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Invasion of the two-legged veggie snatchers

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(Victoria Roberts - for The Washington Post)
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By Adrian Higgins
Thursday, November 19, 2009

Growing a vegetable garden is an exercise in humility, disappointment and pride. And sometimes, anger. Hungry deer or rabbits undo the gardener's hard work, but you can accept that there is no mischief involved. When two-legged raiders help themselves, the joy of growing food is somehow stained.

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Over the past six months, I have chronicled the growing season at the demonstration vegetable garden at Green Spring Gardens in our Food section's blog, All We Can Eat. Weekly, I visit the public garden west of Alexandria to observe and photograph the plot. What does it demonstrate? With tenacity, you can raise a lot of fresh food even in a plot that is very much under assault from rabbits and, moreover, deer.

A panoply of poles and nets, baskets and wires seeks to protect emerging seedlings, young transplants and wandering vines. Usually the barriers work, but sometimes they fail disastrously, such as the time the deer nibbled the cucumber vines to stumps, and when they went to town on the cowpeas and Swiss chard. Humans, by contrast, are effective pests all the time.

Cindy Brown, the assistant director at Green Spring who works hands-on with staff and volunteers, would relate the losses each week. In spring, someone had come in and snipped off the arugula for a clean harvest and pulled a nice head of lettuce or three, just as they had reached the right size. That was merely the beginning.

In June, the sparkling, eye-catching trusses of red currants were taken in their prime; in August it was the tomatoes; in September, the peppers and melons. In some weeks, for the blog's featured vegetable and recipe, Brown would have to buy produce at the supermarket because there was little or none left of the required article in the demonstration garden.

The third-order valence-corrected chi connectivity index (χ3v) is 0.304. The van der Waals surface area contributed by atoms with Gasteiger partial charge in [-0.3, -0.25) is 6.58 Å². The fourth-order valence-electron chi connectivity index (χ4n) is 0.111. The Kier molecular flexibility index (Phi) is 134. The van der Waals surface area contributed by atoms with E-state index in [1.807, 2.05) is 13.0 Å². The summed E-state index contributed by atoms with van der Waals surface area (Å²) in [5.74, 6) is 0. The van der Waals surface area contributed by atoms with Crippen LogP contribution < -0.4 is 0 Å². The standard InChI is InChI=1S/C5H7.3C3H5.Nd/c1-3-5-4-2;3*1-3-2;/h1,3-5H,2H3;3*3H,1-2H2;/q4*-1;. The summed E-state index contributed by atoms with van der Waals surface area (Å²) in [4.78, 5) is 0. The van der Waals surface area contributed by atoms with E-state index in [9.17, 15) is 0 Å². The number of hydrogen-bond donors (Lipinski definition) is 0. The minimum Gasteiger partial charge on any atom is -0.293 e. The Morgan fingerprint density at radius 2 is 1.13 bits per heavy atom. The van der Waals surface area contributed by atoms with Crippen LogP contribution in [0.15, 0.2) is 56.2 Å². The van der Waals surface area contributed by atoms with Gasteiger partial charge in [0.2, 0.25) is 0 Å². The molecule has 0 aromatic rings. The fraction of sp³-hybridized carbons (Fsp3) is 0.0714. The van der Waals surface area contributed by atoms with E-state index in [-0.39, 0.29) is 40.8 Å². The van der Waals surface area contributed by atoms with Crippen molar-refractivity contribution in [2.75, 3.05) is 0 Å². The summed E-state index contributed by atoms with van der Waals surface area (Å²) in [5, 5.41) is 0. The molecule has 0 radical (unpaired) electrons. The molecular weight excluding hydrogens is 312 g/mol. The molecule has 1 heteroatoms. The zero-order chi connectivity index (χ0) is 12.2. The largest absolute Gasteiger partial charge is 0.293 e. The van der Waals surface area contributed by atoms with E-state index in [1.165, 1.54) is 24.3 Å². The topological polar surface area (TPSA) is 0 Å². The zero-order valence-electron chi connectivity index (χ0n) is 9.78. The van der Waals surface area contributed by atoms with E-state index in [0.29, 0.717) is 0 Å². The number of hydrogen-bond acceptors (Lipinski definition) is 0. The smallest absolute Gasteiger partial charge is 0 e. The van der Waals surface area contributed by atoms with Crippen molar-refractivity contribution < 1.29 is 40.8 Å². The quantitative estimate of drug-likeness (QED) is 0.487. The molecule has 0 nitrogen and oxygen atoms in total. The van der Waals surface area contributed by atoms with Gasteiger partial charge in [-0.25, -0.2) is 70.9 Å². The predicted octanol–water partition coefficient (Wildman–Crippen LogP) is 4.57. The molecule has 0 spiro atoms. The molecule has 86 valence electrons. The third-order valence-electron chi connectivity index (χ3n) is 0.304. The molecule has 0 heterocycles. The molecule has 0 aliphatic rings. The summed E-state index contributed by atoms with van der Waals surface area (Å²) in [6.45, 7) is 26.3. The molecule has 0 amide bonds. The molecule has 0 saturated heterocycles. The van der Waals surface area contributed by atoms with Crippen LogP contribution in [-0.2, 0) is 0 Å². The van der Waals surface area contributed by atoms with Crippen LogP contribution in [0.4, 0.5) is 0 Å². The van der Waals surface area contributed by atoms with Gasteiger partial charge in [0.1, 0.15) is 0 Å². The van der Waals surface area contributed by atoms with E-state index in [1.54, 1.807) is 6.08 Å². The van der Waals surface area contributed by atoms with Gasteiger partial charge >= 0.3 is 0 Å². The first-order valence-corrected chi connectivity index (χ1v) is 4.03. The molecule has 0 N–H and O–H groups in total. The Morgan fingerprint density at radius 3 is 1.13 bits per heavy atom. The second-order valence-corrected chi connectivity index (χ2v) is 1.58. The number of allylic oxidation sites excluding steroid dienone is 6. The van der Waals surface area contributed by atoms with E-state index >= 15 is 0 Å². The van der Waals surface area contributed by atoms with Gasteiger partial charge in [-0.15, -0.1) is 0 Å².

Peppers are a favorite target: Both chili and sweet peppers are taken routinely. The cantaloupes and watermelons are stolen at their peak, no doubt by visitors who check early and often on the development of "their" fruit.

Brown recently pointed to a freshly dug growing bed, from which all but a couple of items had been stolen. "That whole bed was filled with butternut squash, and those two were the only ones we harvested."

The vegetable garden is in the heart of a heavily visited botanical attraction in a densely populated part of the Northern Virginia suburbs. Some of the vegetables are supposed to go to the volunteers and staff who raise them from seed with much effort, and others are left for display and education.

Working one Sunday morning, Brown saw a whole family arrive with empty plastic bags and head directly to the garden for a harvest session. "It's very awkward, because you don't always catch them in the process of pulling the thing out of the ground. We find visitors with bags of produce and we say, 'Where did you get this?,' and they say, 'Oh, the store.' "

Brown is somewhat sanguine about the problem but was clearly miffed when the staff found people violently shaking the jujube and Chinese chestnut trees to harvest the goodies. "They had no understanding that they were damaging the trees," she said.

Green Spring horticulturists also administer nine community gardens throughout Fairfax County. "Each one will have theft," said Brown. The degree of the problem is often related to a community's garden accessibility. Gardeners with plots on the fringes of a community garden, naturally, seem more prone to losing produce.

In Washington, the Temple Garden at 15th and R streets NW has this year seen widespread filching. "I would say that about half the people I have talked to were having a serious problem with it," said Andrew Kolb, one of the gardeners. In midsummer he noticed that the ripening chili peppers were vanishing, along with the tomatoes. "We got into the habit of picking stuff before it was ripe and ripening it at home."

At Fort Barnard Community Garden in south Arlington, pilfering is more "a nuisance than a problem," said Erin Treacy, who found a much-anticipated butternut squash taken last month, cleanly severed from the vine. "If it's a critter, it leaves a mess." Treacy once found a fellow gardener helping herself to her flowers. "She said, 'Oh, I didn't think you would mind.' Well, you were wrong about that."

Kolb said that next year he and his wife will grow vegetables that are less enticing, with more greens and root crops. "In August I found a plastic bag of canned goods in my plot, and I'm not sure if it had been left by way of apology for taking my plants. I like to think it was."


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